sensitivity-analysis and economic-optimization capabilities, both of which could help managers of equid populations to set priorities for management actions.
A model that captures the population-level effects of contracepting males and females could help in designing efficacious, herd-specific contraceptive treatment plans to meet management goals. According to BLM’s presentation to the committee, the agency treated an average of 500 mares a year with the porcine zona pellucida (PZP) vaccine from 2004 to 2010; just over 1,000 were treated in 2011 (Bolstad, 2011). Contracepting 500-1,000 mares a year with a 2-year vaccine will not substantially lower the rate of growth of a population of over 30,000 horses. To reduce the population growth rate with contraception, a much higher proportion of the population would need to be treated in a comprehensive, strategic fashion, making use of PZP (in the PZP-22 or SpayVac® formulation) and GonaCon™ for females and chemical vasectomy for males. Recording information on the date and type of treatment applied would allow BLM to measure the success of its contraception management actions and adapt its strategy accordingly. It would also contribute to knowledge about the effects of contraception on individual reproductive success if the contraceptive is administered multiple times, on the longevity of treated mares, and on behavior in individuals, harems, or the larger population. Tracking responses to a large-scale fertility-control strategy would be particularly important for BLM to be able to respond quickly and appropriately to known and unknown side effects that may affect population or genetic health. Any information learned from analysis of management actions could be used to modify the model or models to continually improve their predictive ability and hence their utility going forward.
Another way to reduce the growth rate is to allow horses and burros to self-limit. As reviewed in Chapter 3, few scientific studies have been conducted on equid self-limitation. However, there is substantial evidence in wild ungulate populations that self-limitation will involve shortages of forage and water for the population, which will increase the number of animals that are in poor body condition and dying, either directly from lack of food and water or indirectly from increased vulnerability to disease. Although increased mortality would reduce population growth rates, it is unclear how much the growth rate would be lowered and what effect this strategy would have on the health of the rangeland and on the welfare of other animals on the range. Without further research, experimentation, and modeling exercises, it is difficult to predict mortality, body conditions of all animals, and rangeland ecological conditions at the point of horse and burro self-limitation.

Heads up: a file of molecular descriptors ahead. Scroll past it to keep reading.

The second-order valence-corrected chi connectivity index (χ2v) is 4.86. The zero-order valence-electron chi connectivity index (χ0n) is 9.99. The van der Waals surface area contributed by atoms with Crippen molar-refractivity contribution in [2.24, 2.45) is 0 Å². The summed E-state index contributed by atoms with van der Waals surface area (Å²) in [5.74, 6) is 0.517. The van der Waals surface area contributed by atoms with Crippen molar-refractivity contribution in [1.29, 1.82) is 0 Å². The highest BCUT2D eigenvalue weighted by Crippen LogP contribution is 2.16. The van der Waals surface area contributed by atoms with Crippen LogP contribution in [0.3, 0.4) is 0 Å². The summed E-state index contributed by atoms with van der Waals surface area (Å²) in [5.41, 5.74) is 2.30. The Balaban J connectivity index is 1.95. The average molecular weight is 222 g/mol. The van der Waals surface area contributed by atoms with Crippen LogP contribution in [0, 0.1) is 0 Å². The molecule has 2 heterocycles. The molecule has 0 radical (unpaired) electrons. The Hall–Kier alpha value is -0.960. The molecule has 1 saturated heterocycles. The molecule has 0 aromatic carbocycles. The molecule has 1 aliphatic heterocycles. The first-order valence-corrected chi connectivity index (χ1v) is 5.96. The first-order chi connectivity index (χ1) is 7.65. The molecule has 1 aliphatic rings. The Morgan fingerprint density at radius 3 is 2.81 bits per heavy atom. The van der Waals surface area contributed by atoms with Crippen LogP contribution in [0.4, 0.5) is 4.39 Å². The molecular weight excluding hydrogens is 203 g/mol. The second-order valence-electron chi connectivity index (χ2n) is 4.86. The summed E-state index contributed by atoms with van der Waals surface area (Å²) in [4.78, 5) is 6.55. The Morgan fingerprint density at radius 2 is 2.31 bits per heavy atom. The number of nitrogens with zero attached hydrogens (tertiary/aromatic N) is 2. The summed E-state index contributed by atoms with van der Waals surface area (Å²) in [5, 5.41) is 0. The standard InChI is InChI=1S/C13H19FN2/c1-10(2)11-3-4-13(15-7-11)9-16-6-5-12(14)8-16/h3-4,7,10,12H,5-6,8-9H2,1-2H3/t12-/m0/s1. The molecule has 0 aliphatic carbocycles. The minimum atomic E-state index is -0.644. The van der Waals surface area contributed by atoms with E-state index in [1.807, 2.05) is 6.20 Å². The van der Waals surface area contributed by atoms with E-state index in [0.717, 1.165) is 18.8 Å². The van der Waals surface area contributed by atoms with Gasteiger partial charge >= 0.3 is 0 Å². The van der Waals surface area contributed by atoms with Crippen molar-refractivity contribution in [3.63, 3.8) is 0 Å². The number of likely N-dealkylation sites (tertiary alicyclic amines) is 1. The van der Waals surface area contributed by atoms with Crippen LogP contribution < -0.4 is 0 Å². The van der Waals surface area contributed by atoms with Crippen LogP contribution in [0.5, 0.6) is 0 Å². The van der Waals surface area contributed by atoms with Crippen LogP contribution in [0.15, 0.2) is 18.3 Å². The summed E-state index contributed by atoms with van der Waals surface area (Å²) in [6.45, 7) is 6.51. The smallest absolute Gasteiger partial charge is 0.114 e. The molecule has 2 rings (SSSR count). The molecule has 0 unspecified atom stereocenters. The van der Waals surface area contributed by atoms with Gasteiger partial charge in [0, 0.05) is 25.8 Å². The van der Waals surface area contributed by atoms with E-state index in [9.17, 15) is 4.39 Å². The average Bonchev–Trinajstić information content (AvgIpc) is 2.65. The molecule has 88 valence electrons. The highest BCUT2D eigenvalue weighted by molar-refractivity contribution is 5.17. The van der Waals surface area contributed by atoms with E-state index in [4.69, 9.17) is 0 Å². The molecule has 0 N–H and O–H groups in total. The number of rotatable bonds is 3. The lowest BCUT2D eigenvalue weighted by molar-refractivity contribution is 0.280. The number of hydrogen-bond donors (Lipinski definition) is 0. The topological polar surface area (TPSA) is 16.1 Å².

An issue that is vitally important for improving the operation and the image of the Wild Horse and Burro Program is the connection of the establishment of AMLs to results of scientific research. AMLs involve policies that allocate rangeland resources among many uses of the land, but information regarding the interaction of horses and burros with the environment and other species, which informs these policies, should be robust and of the best quality possible. The committee suggests that a science-based assessment of the range and the interaction of animals with the range, consistently applied over time and among districts, could inform the establishment of AMLs more accurately. The committee could not identify a science-based rationale used by BLM to allocate forage and habitat resources to various uses within the constraints of protecting rangeland health and listed species and given the multiple-use mandate.
The committee also finds that, if AMLs remain set at their 2012 levels (Appendix E, Table E-1), contraception or self-limitation strategies may not reduce horse and burro populations to target levels. To manage horses at 2012 AMLs, horses may first have to be removed. Large-scale removal would require the public to accept gathers on a number of HMAs over a short period, probably within less than 5 years, which would be expensive.